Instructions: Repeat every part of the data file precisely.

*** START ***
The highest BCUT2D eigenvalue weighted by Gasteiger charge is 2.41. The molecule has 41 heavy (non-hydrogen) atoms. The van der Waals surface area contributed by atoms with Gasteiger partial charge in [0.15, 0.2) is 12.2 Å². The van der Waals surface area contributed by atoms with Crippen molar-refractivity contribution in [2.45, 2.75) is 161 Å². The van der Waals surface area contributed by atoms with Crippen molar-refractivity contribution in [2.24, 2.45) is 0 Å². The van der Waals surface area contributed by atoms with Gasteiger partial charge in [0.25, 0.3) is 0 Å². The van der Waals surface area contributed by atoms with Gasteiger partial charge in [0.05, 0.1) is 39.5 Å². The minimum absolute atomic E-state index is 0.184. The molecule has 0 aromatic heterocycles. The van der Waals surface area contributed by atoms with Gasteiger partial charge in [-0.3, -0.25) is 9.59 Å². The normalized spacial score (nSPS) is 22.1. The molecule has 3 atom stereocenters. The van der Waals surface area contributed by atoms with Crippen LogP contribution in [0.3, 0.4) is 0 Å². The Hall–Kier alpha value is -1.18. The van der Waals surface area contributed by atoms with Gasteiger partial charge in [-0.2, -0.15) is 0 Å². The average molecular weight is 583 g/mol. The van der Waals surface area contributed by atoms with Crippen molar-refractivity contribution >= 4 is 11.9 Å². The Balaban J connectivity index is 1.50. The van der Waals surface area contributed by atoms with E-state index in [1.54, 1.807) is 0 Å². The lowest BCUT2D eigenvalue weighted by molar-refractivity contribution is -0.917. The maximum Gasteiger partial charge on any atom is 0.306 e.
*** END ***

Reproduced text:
The highest BCUT2D eigenvalue weighted by Gasteiger charge is 2.41. The molecule has 41 heavy (non-hydrogen) atoms. The van der Waals surface area contributed by atoms with Gasteiger partial charge in [0.15, 0.2) is 12.2 Å². The van der Waals surface area contributed by atoms with Crippen molar-refractivity contribution in [2.45, 2.75) is 161 Å². The van der Waals surface area contributed by atoms with Crippen molar-refractivity contribution in [2.24, 2.45) is 0 Å². The van der Waals surface area contributed by atoms with Gasteiger partial charge in [0.25, 0.3) is 0 Å². The van der Waals surface area contributed by atoms with Gasteiger partial charge in [0.05, 0.1) is 39.5 Å². The minimum absolute atomic E-state index is 0.184. The molecule has 0 aromatic heterocycles. The van der Waals surface area contributed by atoms with Gasteiger partial charge in [-0.3, -0.25) is 9.59 Å². The normalized spacial score (nSPS) is 22.1. The molecule has 3 atom stereocenters. The van der Waals surface area contributed by atoms with Crippen LogP contribution in [0.3, 0.4) is 0 Å². The Hall–Kier alpha value is -1.18. The van der Waals surface area contributed by atoms with Gasteiger partial charge in [-0.2, -0.15) is 0 Å². The average molecular weight is 583 g/mol. The van der Waals surface area contributed by atoms with Crippen molar-refractivity contribution >= 4 is 11.9 Å². The Balaban J connectivity index is 1.50. The van der Waals surface area contributed by atoms with E-state index in [1.54, 1.807) is 0 Å². The lowest BCUT2D eigenvalue weighted by molar-refractivity contribution is -0.917. The maximum Gasteiger partial charge on any atom is 0.306 e.